The So – So Gathering

Now let’s talk about family and friends we like (or not), but do not engage with much. When we get together with them, it feels like work. We might find that we dread making the trip to visit or we fear that we will run out of endurance to stay in connection with them because they are difficult to be around, say things that violate our values, or their behaviors remind us what we have grown away from … for a reason. 

When I work with individuals stuck in this group, they often feel so violated by a parent’s off-color joke or put down by a comment their sibling always makes. Yet it happens. By the time they get to the actual event they are already tired because they know it is going to happen. Read on, next time you connect with this crew you will be able to let go a little more and relax into the event rather than brace for it. 

As this group ends the holiday they often feel put down, despair, and a lack of belonging – like who are these people and how did they birth me? At the same time, they are not ready to cut all ties and walk away from their culture of origin. This leads to some confusing and conflicting emotions and ideas. 

What can help

It is important to work on acceptance. Full-on 100% acceptance of your family and friends even when they annoy you or say uncomfortable things. With full acceptance, it does not mean you have to like it, want it, approve of it, or agree with it. All it means is you can clearly see them for who they are right now, in this moment without judgment of what you would rather see. 

As you work on accepting them, you begin accepting yourself too. You will be able to reconcile the gaps in feeling secure in some of your old culture while also rejecting the parts that no longer work for you. You will not feel such a sense of “needing to get them to agree” with your worldview now. You can let them be them, set boundaries and call out hurtful things effectively ways while recognizing you do not have to fight every battle. You will be able to be selective to make shifts while using the strength of the relationship to make it successful.

Another key piece to participating in systems like this is to make sure you manage your time well. For some, they feel so suffocated by family and friends which impacts the enjoyment they have with them when they do see them. The more they feel suffocated, the more aloof they appear to said family, and the more the family and friends vie for time and energy, thus creating a tighter circle of suffocation. 

If your views and values no longer match your family’s, work on accepting them as they are. This is the way they have always been. Say a silent gratitude for their work raising you and showing you want you no longer want in your life. Then allow yourself to take breaks from them. Maybe you need to offer to make a dish or bring a side you know will be healthy for you, maybe you need to bring a good book and take time to read it instead of staying planted in front of the TV that’s constantly on. Maybe you make a trip to the coffee shop, grocery store, or build in walks so you get some downtime.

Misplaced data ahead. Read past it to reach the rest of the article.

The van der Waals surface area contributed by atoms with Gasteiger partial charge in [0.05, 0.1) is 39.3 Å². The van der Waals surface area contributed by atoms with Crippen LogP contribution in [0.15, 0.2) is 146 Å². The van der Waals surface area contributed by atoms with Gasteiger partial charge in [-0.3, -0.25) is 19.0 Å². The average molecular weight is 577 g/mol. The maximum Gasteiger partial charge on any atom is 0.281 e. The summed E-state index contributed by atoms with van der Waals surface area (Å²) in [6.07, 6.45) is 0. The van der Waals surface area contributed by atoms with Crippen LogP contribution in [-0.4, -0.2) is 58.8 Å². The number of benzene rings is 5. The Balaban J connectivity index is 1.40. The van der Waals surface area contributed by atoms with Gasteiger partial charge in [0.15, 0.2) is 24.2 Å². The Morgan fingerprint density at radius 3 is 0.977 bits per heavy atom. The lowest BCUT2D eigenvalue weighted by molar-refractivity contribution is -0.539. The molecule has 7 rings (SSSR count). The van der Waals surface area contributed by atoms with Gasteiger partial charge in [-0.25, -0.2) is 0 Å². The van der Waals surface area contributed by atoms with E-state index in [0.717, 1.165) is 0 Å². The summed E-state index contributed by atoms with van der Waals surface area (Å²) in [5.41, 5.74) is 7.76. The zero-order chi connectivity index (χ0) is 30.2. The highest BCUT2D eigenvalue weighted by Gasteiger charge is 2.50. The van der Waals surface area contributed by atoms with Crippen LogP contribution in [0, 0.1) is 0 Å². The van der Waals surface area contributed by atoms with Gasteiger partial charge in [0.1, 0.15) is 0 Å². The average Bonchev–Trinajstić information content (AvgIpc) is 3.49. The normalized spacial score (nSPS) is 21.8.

It is important to stay true to activities that keep you balanced. Work on fitting in your workouts, look up classes and locations ahead of your trip, pack your rubber tubbing or yoga mat, and commit to making your movement practices happen while you are outside your regular routine. Stick as close to your sleep schedule and eat as clean as you can, while allowing yourself an opportunity to participate in late-night games, togetherness, and activities. Eat the foods you love, even if you wouldn’t make them for yourself. Remember the 80/20 rule to help you stay on track while being present to the festivities. Stick to your goals despite how differently your family and friends may be living while also honoring that they are different and do not need to approve of your lifestyle now. 

It is also helpful to remember, you do not spend lots of time with these people and you are not going to change their mind during one trip. You do not have to work hard to make them see your way of life. Learn some statements you can make that help you set a gentle boundary while honoring your personal values, and let it go. Accept them as they are, and allow them to be who they are. This gives you space to be who you are. 

Hard or Non-Existent Gatherings

Finally, let’s talk about family systems you are no longer participating in. For some, this means that their family is not available. Maybe it is through death or distance, maybe disease or illness, maybe financial patterns or living spaces have shifted and there is no way to go back to what was. 

What can help

With these situations there is a lot of loss during the holiday season. For many, this creates great sadness, loneliness, and even anger at this time of year. It is important to honor what was, while keeping an eye on what is. Just like noted above, you do not have to like it or want it, but it is what has happened and things have changed. By honoring the changes you have a better chance of enjoying what you can. Again, by accepting what is, you have an opportunity to re-create a sense of what you are missing while allowing for the changes that have already been done. In this recreating you are not working to have an exact replica of the past, in fact that will keep you stuck, it is more about saying “this part was good” and looking for ways to make it new for you and those you are spending time with now.